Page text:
Ocean City Today
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St. Paul’s opens addition to begin new chapter

By Greg Ellison | May 03, 2018
Photo by: Greg Ellison The Right Rev. Santosh Marray, Bishop of the Diocese of Easton, blesses congregation members at St. Paul’s by-the-Sea Episcopal Church, 302 Baltimore Ave, on Saturday during the Blessing of The Fellowship Commons, a two-story addition built to replace a portion destroyed by fire in Nov. 2013.

(May 4, 2018) St. Paul’s by-the-Sea Episcopal Church at 302 Baltimore Ave. celebrated a rebirth Saturday during the Blessing of The Fellowship Commons, a two-story addition built to replace a portion destroyed by fire in Nov. 2013.

The ceremony was lead by the Right Rev. Santosh Marray, Bishop of the Diocese of Easton, and church rector Father Matthew D’Amario, along with St. Paul’s Vestry wardens.

The recently completed 2,300-square-foot addition fills the void left after the 2013 fire that began when John Sterner, 56, burst into the Shepherd’s Crook Ministry, a food pantry operated from the rectory, smelling of gasoline and set himself on fire.

The ensuing blaze, just two days before Thanksgiving, took the life of church pastor Rev. David Dingwall and left church volunteer Dana Truitt critically injured with third-degree burns.

John Knotts, senior church warden, said despite the dark history, a new chapter is now being written.

“The best thought is we are finally able to open this building since the disastrous fire,” he said.

Also on hand was Delegate Mary Beth Carozza (R-38C) who said the event united congregation members with a larger body of residents to forge a new path.

“This is a joyful day and it’s wonderful to see the entire church community, and the community in general, come together to celebrate the opening of the church,” she said.

Karen Gordon, a decade-long congregation member, distributed orange ribbons in remembrance of Rev. Dingwall.

“This is the finish of a long and painful journey that started with a fire,” she said. “Many people here have worked so hard to get it to this day, and I know Father David would be proud of us.”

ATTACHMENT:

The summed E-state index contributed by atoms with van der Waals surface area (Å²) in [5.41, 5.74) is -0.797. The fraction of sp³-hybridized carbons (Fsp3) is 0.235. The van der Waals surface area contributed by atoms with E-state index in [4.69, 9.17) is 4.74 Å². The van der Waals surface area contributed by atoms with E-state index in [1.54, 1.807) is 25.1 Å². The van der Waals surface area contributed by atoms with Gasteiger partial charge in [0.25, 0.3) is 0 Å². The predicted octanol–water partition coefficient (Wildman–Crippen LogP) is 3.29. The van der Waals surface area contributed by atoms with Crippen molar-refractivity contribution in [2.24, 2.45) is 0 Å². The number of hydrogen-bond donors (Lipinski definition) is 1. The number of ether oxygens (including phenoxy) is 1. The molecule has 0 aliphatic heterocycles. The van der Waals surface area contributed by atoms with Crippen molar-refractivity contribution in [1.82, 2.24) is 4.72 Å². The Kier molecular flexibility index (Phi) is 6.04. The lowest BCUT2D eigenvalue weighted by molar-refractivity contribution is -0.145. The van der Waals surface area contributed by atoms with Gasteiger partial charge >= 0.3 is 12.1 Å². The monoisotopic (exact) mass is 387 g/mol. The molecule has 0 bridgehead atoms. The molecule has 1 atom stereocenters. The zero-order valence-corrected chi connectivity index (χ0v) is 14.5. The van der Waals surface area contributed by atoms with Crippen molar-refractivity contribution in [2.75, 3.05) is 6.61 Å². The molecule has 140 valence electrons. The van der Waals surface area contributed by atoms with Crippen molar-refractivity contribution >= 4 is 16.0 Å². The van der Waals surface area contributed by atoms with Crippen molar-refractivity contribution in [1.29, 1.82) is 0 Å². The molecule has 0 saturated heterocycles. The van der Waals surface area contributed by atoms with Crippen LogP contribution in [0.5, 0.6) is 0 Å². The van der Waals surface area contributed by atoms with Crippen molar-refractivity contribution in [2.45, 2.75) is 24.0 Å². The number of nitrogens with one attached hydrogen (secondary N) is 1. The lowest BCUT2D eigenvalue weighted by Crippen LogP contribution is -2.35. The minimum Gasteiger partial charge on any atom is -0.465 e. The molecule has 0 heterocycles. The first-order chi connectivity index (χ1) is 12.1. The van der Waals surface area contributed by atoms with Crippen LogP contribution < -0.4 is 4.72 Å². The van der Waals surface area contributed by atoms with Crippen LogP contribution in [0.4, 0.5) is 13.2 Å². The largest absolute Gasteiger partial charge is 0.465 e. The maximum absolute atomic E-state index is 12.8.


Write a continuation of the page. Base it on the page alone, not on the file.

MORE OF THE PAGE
Contractor Gillis Gilkerson broke ground last May on the project to replace the northwest section of the Gothic Revival wood-shingled church that housed the original rectory, which was razed in May 2014.

Despite a few unexpected challenges, Knotts said work wrapped up fairly close to the original target of early February.

“It actually took a littler bit longer, but then there was stuff we didn’t anticipate,” he said. “When they dug down to lay the foundation for the elevator, they ran into water.”

Additionally, related repairs were made inside the main church structure.

“Construction on the Eastern Shore … we all know how that goes,” he said. “It took about a month and a half longer than we anticipated, but the wait was well worth it because the building is beautiful.”

The Fellowship Commons is equipped with a larger, more modern elevator, additional storage space, a new ground level lobby, gathering space at the sanctuary level, a meeting and conference space, a new driveway and additional restroom in the parish’s community hall.

“We built this and this is our future,” Knotts said. “That’s what we’re here for.”

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